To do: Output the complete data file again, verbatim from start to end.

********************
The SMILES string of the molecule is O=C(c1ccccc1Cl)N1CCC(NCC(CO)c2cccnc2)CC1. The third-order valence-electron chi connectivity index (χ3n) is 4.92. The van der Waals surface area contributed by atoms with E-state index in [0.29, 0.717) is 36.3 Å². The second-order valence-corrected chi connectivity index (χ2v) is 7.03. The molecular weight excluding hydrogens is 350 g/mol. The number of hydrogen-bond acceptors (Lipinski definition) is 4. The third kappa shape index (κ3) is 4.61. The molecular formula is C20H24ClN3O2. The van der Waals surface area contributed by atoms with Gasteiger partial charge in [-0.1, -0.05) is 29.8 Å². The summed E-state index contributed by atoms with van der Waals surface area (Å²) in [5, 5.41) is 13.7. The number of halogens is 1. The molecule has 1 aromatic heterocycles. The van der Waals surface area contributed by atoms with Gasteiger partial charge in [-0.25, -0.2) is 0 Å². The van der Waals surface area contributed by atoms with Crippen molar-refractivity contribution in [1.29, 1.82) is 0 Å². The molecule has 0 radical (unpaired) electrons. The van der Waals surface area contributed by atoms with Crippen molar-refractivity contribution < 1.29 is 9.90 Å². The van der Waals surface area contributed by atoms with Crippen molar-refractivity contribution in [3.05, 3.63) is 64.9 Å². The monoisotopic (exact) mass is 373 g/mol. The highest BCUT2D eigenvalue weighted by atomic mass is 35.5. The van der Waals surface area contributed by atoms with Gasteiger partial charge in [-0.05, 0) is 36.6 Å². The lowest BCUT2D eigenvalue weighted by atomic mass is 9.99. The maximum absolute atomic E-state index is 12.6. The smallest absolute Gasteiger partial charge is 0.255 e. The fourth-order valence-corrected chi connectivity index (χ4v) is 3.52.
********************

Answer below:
The SMILES string of the molecule is O=C(c1ccccc1Cl)N1CCC(NCC(CO)c2cccnc2)CC1. The third-order valence-electron chi connectivity index (χ3n) is 4.92. The van der Waals surface area contributed by atoms with E-state index in [0.29, 0.717) is 36.3 Å². The second-order valence-corrected chi connectivity index (χ2v) is 7.03. The molecular weight excluding hydrogens is 350 g/mol. The number of hydrogen-bond acceptors (Lipinski definition) is 4. The third kappa shape index (κ3) is 4.61. The molecular formula is C20H24ClN3O2. The van der Waals surface area contributed by atoms with Gasteiger partial charge in [-0.1, -0.05) is 29.8 Å². The summed E-state index contributed by atoms with van der Waals surface area (Å²) in [5, 5.41) is 13.7. The number of halogens is 1. The molecule has 1 aromatic heterocycles. The van der Waals surface area contributed by atoms with Gasteiger partial charge in [-0.25, -0.2) is 0 Å². The van der Waals surface area contributed by atoms with Crippen molar-refractivity contribution in [1.29, 1.82) is 0 Å². The molecule has 0 radical (unpaired) electrons. The van der Waals surface area contributed by atoms with Crippen molar-refractivity contribution < 1.29 is 9.90 Å². The van der Waals surface area contributed by atoms with Crippen molar-refractivity contribution in [3.05, 3.63) is 64.9 Å². The monoisotopic (exact) mass is 373 g/mol. The highest BCUT2D eigenvalue weighted by atomic mass is 35.5. The van der Waals surface area contributed by atoms with Gasteiger partial charge in [-0.05, 0) is 36.6 Å². The lowest BCUT2D eigenvalue weighted by atomic mass is 9.99. The maximum absolute atomic E-state index is 12.6. The smallest absolute Gasteiger partial charge is 0.255 e. The fourth-order valence-corrected chi connectivity index (χ4v) is 3.52.